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Original article (peer-reviewed)

Journal Plant, Cell & Environment
Volume (Issue) 38
Page(s) 2551 - 2565
Title of proceedings Plant, Cell & Environment
DOI 10.1111/pce.12568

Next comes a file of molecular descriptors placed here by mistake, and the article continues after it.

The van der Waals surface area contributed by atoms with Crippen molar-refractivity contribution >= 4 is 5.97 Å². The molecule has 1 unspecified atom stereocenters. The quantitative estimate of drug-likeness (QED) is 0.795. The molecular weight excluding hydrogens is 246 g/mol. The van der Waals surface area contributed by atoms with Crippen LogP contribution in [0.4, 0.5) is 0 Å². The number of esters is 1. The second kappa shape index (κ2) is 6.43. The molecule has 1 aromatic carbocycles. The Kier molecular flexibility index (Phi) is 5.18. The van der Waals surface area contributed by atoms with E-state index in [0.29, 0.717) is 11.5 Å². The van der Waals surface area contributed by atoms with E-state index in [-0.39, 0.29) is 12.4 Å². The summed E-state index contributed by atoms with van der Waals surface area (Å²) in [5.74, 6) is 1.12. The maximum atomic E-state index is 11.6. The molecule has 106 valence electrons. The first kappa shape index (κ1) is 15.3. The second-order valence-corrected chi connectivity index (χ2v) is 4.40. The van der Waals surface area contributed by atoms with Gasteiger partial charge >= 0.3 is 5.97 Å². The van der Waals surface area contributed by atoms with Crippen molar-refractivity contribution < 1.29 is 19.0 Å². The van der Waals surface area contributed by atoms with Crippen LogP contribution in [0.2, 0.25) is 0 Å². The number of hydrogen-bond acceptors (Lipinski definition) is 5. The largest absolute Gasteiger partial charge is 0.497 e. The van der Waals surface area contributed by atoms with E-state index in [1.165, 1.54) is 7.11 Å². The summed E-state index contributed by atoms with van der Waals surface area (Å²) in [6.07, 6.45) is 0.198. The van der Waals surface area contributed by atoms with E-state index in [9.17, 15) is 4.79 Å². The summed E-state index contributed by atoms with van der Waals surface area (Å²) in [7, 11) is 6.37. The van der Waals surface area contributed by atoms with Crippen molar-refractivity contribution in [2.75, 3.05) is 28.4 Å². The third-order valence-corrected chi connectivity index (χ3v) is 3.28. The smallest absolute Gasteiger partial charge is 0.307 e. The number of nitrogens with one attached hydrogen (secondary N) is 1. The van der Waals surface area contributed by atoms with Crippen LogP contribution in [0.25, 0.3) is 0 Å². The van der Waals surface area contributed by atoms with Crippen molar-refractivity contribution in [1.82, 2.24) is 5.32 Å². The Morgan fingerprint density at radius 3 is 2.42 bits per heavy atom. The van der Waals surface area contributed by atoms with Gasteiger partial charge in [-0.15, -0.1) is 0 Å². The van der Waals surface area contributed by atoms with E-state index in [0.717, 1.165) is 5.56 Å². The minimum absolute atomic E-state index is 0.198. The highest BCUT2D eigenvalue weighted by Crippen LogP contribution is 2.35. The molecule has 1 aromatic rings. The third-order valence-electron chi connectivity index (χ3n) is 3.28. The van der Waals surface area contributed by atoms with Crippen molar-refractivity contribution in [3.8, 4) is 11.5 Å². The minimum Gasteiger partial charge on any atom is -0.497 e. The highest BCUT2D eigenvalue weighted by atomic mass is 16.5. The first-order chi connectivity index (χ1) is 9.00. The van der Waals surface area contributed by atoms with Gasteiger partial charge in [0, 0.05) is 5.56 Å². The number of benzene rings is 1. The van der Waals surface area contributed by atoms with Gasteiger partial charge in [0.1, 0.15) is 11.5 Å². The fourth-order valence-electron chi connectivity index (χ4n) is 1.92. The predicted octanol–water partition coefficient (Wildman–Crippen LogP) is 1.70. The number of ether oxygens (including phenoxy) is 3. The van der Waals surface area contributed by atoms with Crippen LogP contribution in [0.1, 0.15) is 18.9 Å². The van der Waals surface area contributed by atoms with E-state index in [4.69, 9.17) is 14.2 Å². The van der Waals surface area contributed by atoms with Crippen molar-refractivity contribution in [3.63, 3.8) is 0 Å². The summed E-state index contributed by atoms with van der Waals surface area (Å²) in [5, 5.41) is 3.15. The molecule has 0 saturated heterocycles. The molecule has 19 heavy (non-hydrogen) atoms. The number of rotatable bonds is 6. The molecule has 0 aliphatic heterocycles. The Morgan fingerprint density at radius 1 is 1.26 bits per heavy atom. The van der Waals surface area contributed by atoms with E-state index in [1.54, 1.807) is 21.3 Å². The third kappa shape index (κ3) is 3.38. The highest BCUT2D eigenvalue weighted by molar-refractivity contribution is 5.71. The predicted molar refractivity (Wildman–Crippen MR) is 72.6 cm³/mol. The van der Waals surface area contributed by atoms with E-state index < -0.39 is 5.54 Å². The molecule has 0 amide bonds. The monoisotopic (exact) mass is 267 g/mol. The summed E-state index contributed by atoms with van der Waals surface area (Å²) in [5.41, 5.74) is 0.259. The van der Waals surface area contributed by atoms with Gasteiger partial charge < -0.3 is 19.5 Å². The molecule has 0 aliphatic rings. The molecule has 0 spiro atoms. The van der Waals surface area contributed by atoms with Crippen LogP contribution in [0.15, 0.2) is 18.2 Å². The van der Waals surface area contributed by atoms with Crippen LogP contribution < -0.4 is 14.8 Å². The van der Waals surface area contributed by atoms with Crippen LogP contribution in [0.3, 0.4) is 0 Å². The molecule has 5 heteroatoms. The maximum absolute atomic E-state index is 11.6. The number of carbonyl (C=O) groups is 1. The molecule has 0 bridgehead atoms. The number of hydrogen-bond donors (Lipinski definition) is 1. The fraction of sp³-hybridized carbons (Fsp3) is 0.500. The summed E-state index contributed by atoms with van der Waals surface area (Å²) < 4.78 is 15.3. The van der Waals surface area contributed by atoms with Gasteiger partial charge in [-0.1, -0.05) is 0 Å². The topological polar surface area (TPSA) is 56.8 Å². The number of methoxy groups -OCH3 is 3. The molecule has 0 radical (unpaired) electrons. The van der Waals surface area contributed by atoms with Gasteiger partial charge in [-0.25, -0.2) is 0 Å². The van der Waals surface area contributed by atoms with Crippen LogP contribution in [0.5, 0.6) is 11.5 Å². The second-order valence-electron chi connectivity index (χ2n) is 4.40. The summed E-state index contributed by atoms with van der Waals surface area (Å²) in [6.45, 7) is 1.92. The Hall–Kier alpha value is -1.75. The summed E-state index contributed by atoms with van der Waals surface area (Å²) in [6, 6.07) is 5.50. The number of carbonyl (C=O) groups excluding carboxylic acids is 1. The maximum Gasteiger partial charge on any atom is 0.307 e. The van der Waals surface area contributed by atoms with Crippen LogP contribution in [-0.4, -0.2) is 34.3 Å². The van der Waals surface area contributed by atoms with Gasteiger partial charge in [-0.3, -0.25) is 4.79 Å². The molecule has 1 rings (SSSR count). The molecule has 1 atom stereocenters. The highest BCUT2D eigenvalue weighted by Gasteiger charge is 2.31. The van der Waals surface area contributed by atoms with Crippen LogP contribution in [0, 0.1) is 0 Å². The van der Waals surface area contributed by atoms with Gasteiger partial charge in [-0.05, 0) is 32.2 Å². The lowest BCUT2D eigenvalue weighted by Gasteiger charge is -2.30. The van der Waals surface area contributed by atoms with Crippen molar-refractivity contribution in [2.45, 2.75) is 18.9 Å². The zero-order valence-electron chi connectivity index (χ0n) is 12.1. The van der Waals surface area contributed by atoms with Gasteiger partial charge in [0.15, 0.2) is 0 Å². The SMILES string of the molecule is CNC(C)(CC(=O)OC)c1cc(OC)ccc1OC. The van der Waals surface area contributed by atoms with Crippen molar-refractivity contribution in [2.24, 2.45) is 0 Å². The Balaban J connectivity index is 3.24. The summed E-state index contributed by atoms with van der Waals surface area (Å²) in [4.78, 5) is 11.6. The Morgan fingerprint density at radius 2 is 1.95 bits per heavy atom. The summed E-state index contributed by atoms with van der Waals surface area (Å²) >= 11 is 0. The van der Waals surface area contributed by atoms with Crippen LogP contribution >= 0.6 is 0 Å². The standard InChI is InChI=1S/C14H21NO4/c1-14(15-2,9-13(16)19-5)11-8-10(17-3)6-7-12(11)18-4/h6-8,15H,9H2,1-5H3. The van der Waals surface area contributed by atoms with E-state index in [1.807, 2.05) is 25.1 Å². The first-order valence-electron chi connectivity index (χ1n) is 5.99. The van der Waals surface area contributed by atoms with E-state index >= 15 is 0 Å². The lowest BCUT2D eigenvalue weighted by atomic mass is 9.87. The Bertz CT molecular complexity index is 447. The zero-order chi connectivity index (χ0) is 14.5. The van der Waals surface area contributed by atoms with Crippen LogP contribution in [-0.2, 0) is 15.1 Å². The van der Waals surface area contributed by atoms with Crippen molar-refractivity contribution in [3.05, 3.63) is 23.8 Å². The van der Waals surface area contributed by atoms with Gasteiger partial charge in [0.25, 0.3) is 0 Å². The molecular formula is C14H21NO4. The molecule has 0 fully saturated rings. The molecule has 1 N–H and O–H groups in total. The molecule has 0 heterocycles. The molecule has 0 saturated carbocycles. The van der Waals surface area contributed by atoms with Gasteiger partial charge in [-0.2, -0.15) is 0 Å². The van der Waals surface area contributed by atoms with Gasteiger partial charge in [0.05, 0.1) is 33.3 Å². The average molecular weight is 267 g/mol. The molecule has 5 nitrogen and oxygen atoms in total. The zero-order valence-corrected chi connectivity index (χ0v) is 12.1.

The Peclet correction is often used to predict leaf evapora- tive enrichment and requires an estimate of effective path length (L). Studies to estimate L in conifer needles have produced unexpected patterns based on Peclet theory and leaf anatomy. We exposed seedlings of six conifer species to different vapour pressure deficits (VPD) in controlled climate chambers to produce steady-state leaf water enrich- ment (in 18O). We measured leaf gas exchange, stable oxygen isotopic composition (δ18O) of input and plant waters as well as leaf anatomical characteristics. Variation in bulk needle water δ18O was strongly related to VPD. Conifer needles had large amounts of water within the vascular strand that was potentially unenriched (up to 40%). Both standard Craig– Gordon and Peclet models failed to accurately predict conifer leaf water δ18O without taking into consideration the unenriched water in the vascular strand and variable L. Although L was linearly related to mesophyll thickness, large within-species variation prevented the development of gen- eralizations that could allow a broader use of the Peclet effect in predictive models. Our results point to the impor- tance of within needle water pools and isolating mechanisms that need further investigation in order to integrate Peclet corrections with ‘two compartment’ leaf water concepts.